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Fidelity® Report Finds Physicians in Need of Financial Check-Up, as Many Face Retirement Income Shortfall

  • Health Care Sector
  • Getting Ready to Retire
  • Saving for Retirement
  • Health Care Sector
  • Getting Ready to Retire
  • Saving for Retirement
  • Health Care Sector
  • Getting Ready to Retire
  • Saving for Retirement
  • Health Care Sector

Strong Total Savings Rates Not Enough for Highly Compensated Physicians — Fidelity Offers Suggestions to Improve Retirement Readiness

BOSTON — Despite being among the most highly compensated professionals, with an average annual salary of $299,0001, many physicians are not on track to support a financially secure lifestyle in retirement, according to a new report from Fidelity Investments®, the leading provider of not-for-profit workplace retirement plans for the health care industry. The report analyzes the retirement savings behaviors of 5,100 physicians and 95,500 other health care professionals using proprietary Fidelity data, and provides suggestions for employers and physicians to help improve retirement readiness.

The findings challenge the assumption that because physicians earn high average salaries, they should be financially prepared to retire. In reality, based on Fidelity’s analysis, physicians are on track to replace only 56 percent of their income in retirement, considerably lower than the income replacement rate of 71 percent2 Fidelity suggests for those earning more than $120,000 annually. The 15 percentage point income replacement gap could be attributed to factors limiting physicians’ ability to save more for retirement, such as a shorter savings horizon, since they often don’t begin careers until their 30s; plus, many carry substantial student loan debt from undergraduate and medical school.

The report also reveals good news: physicians’ average total savings rate, from both employer and employee contributions, is quite healthy at 14.9 percent. Not surprisingly, older physicians are saving more than their younger peers with 60-64 year olds saving 16.3 percent, compared to younger physicians (age 30-39) who are saving 13.1 percent.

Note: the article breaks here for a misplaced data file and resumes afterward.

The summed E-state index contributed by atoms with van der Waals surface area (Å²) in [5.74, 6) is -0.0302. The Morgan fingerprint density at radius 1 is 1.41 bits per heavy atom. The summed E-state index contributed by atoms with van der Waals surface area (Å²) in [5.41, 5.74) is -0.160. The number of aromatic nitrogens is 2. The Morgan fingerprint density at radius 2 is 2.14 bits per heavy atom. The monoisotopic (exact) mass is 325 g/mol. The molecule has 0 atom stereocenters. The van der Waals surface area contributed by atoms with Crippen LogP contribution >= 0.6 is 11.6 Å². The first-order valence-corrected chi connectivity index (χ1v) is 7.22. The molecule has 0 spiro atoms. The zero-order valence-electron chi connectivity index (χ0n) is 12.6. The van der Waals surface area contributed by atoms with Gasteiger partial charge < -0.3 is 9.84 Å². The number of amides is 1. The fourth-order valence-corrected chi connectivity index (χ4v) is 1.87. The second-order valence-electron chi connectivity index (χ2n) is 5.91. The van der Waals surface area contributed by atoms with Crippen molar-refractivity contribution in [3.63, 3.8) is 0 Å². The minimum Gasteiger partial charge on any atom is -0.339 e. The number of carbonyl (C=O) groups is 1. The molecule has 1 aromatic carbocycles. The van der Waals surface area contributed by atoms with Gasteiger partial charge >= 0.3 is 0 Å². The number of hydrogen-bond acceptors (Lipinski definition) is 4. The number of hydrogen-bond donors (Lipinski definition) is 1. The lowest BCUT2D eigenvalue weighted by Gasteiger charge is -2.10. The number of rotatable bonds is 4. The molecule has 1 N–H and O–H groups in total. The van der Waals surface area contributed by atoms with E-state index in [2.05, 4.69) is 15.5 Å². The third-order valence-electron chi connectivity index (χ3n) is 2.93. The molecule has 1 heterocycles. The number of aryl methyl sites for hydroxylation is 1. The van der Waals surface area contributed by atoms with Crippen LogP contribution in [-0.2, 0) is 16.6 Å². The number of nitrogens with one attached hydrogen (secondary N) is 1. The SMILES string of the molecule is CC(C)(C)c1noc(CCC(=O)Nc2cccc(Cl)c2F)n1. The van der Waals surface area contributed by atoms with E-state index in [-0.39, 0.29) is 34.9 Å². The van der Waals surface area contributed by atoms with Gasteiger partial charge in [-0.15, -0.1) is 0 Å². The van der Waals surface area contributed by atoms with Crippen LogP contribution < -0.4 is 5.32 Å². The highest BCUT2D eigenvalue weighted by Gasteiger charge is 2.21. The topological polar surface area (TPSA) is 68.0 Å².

Other key findings from the Fidelity report:

• Because of their high salaries, physicians are likely to receive lower Social Security benefits, suggesting they should consider saving more than those who earn less.

• Younger physicians are demonstrating age-appropriate asset allocation in defined contribution retirement plans, while many older peers may be investing too aggressively.

“This analysis reveals that physicians are not as financially prepared for retirement as one might think, which is a clear indication that employees at all income levels need financial guidance,” said Rick Mitchell, executive vice president, Tax-Exempt Retirement Services, Fidelity Investments. “Physicians work hard, and the well-being of their patients are at the center of everything they do. That’s why they should enjoy the peace of mind of knowing their retirement plan has been given a ‘clean bill of health,’ and we are working closely with our health care partners to help their employees—including physicians—achieve retirement readiness.”

Maximize Savings Opportunities to Help Improve Physicians’ Retirement Outlook
Even with a strong total savings rate, which includes both employee and employer contributions (14.9 percent), and falls within Fidelity’s recommended 10-15 percent, the analysis suggests physicians and other employees with higher salaries generally need to save at an even higher rate of 15 percent or more, as Social Security benefits cover less of their income needs in retirement. In fact, according to the Fidelity report, Social Security benefits for physicians age 60-67 are projected to account for a much smaller portion of retirement income (12 percent) than non-physician health care professionals covered in the analysis who are in the same age range and average $60,000 in annual salary (30 percent).

To reduce the income replacement gap, physicians should consider finding ways to save more. To start, physicians should save up to the IRS limits, which allow employees to contribute up to $17,500 for those younger than 50 years old and $23,0003 for those 50+ in their qualified workplace retirement plans. Surprisingly, many physicians are not maximizing this savings opportunity. In fact, 60 percent of physicians less than 50 years old and 30 percent of those age 50+ did not save up to these limits—a lost opportunity to increase retirement savings.

Even for physicians saving up to the IRS cap, savings challenges remain given their salary levels, as they cannot contribute 15 percent or more without reaching that limit. To address this, plan sponsors should consider offering alternative saving plans, such as a non-qualified 457(b) plan, to help physicians increase retirement savings.